Sure to provoke discussion and debate as it offers a unique approach to some old and perplexing issues in the history of ancient Israel and its religion, Cook’s study is a bold new proposal for synthesizing the social history of Israel’s religious traditions. Among the many “Yahwisms” coexisting in ancient Israel was an initially small minority stream of theological tradition composed of geographically and socially diverse groups in northern and southern Israel. These groups shared a religious commitment to a covenantal, village-based, land-oriented Yahwism that arose before the emergence of Israelite kingship. It eventually rose to dominance, and its theology provided robust resources for dealing with the Babylonian exile. It thus came to occupy a prominent place in the present canon of the Hebrew Bible. Cook combines detailed study of biblical texts with a carefully constructed social-scientific method and body of data to argue for the early origins of biblical Yahwism. This book is written to be accessible to lay readers and also of significant interest to Hebrew Bible students and specialists.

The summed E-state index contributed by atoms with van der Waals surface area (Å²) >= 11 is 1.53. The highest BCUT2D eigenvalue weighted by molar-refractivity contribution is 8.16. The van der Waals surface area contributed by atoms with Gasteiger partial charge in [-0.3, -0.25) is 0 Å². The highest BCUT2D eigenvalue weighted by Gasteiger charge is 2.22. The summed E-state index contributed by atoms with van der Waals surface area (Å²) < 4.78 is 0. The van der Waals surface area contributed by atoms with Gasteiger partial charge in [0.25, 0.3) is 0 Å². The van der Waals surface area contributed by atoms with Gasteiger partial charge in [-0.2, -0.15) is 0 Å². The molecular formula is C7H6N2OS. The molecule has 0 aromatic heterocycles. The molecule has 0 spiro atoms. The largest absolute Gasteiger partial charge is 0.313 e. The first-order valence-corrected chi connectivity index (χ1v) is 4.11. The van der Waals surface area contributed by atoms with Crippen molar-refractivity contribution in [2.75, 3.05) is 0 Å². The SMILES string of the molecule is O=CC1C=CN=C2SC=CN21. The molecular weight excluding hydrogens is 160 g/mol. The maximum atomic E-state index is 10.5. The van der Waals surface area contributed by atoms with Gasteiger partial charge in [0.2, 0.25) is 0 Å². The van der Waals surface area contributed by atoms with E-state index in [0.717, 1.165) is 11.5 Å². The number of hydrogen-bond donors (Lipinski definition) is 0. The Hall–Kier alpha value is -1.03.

“In his reconstruction of Hosea’s and Micah’s role in village-oriented Yahwism, Cook provides a stellar example of how social-scientific methods can be fruitfully joined with historical-literary criticism.”
Stephen L. Cook, Associate Professor of Old Testament at Virginia Theological Seminary, has previously authored The Apocalyptic Literature (2003) and Prophecy and Apocalypticism: The Postexilic Social Setting (1995). He is also co-editor (with Corrine L. Patton) of